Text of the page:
Sometime in November, after yet another conversation with her fellow teachers about the challenges of this disrupted school year, Gretchen Polkinghorne decided it was time to ask for a bit of help.
After months of distance learning, her students at Community of Peace Academy, a charter school on the east side of St. Paul, had been welcomed back for hybrid instruction — only to be sent home again a week later because of surging COVID-19 cases in the community. Polkinghorne, a coordinator for English language learners, knew many students might not have anything to read, or had already made their way through whatever books they had at home. So she posted a note on Facebook, wondering if anyone happened to be looking to clean out their bookshelves.
“I was like: ‘If I just put this out in the universe, let’s see if people have books they would want to give to kids,’ ” she said.
That was on a Thursday night. On Friday, when Polkinghorne came home from work, there were 600 children’s books sitting on her front porch.
The universe, via Facebook, via Polkinghorne’s sister, via her sister’s friend, via her sister’s friend’s neighbor, indeed had some books for kids. Boxes and boxes them had been sitting in the garage of a Woodbury home, gathered by a pair of teenage sisters who have spent the last few years gathering and handing out books to children.
Ann and Clara Radke, now 14 and 13, started collecting donated books nearly five years ago, when they were elementary students themselves. Their dad, Rich Radke, was serving as a reading tutor with the Minnesota Reading Corps, and the girls were looking for a way they could also give back to people in their east metro community.
Together, they came up with an idea: gathering books that they could hand out to families and kids for free.
They put together a Facebook page and a website and gave their effort a name, Bound to Be. Mostly through word of mouth, people began finding the Radkes and showing up with books. There were donations large and small; a middle school clearing out some of its library to transform it into a more tech-focused space provided more than 3,000 books. At one point, the Radkes had so many books that they could nearly fill a storage unit.
“I think our goal was 5,000, and we ended up getting 13,000,” said Clara.
That’s actually just where the Radkes stopped counting. Rich Radke estimates the girls have collected and found new homes for about 14,000 books.
Hundreds of the books went to preschool-age children served by the Anoka/Washington County Head Start, where program operations coordinator Joyce Kulla said she was bowled over by the sight of two young girls hauling in box after box of books. There were enough to fill shelves in classrooms, and to send more home — including extra, age-appropriate books for younger and older siblings.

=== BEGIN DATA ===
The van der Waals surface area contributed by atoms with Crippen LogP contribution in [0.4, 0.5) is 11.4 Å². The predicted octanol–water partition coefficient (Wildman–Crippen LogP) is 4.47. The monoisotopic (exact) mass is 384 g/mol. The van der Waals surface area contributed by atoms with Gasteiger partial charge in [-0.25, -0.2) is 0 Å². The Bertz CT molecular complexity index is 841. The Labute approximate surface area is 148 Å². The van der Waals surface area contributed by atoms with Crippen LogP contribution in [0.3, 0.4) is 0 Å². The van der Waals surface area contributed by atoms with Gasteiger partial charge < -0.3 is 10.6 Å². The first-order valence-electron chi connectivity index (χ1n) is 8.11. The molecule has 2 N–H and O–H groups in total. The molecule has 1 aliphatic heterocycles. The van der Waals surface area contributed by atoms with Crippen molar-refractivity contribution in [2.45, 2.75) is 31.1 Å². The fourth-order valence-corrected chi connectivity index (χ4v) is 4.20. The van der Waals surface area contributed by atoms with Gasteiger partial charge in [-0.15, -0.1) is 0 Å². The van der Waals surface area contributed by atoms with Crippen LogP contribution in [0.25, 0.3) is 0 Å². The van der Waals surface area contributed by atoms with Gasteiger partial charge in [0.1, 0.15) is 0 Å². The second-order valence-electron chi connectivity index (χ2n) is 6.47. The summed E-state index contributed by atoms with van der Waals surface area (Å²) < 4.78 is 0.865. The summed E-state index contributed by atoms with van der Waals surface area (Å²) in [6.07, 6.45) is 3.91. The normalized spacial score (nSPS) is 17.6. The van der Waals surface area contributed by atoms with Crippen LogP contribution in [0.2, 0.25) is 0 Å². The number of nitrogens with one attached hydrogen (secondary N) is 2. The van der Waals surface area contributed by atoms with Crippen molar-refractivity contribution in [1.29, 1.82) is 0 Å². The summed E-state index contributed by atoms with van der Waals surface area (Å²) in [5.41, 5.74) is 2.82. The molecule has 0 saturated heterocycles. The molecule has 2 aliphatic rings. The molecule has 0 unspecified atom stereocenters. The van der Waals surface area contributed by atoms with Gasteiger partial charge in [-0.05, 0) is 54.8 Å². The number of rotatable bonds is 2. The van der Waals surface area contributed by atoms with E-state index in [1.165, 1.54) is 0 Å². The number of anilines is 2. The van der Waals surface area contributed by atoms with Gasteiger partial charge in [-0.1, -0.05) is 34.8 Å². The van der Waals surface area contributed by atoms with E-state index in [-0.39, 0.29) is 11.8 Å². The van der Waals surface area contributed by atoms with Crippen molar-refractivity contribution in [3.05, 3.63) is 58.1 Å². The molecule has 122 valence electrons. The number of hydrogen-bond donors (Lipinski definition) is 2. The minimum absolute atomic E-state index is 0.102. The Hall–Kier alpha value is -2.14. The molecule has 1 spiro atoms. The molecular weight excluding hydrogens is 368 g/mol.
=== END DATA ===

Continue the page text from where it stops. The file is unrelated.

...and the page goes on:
The Radkes haven’t been able to visit since the pandemic started, but Kulla said Ann and Clara made several book drop-offs before then, and always stuck around to read to the preschoolers.
“I just felt like the angels were coming into our building,” Kulla said. “What better joy can you give to children than a book and your time?”
Polkinghorne spent some of the week before Thanksgiving feeling some of that joy herself as she sorted through the books that had landed on her porch. Along with used books, many in the dozen or so boxes were brand-new: shiny box sets of classics and new titles, with books for students from prekindergarten all the way up to middle school. She hoped that with the Radkes’ donation and a few others, she’d have enough to package up five books for each of Community of Peace Academy’s 300 elementary students.
Sure, the students can log on to their laptops or iPads and read books online. But Polkinghorne said it’s critical that during all these months at home they also can get comfortable with — and maybe even lost in — a real book.
“We just wanted to give them that experience of sitting down in a chair, reading a book, and getting something new,” she said.
The school will hand out the books, along with other classroom supplies, to students and families next week during two days of curbside pickups.
Ann and Clara, at home for months of distance learning themselves, said they’re happy to know they might have brought a bit of happiness to other kids in a particularly tough year. They’re hoping to keep it up; their new goal is hitting the 20,000 mark for books collected and donated.
Said Ann: “It just makes you feel really good, and it gives you hope for the world.”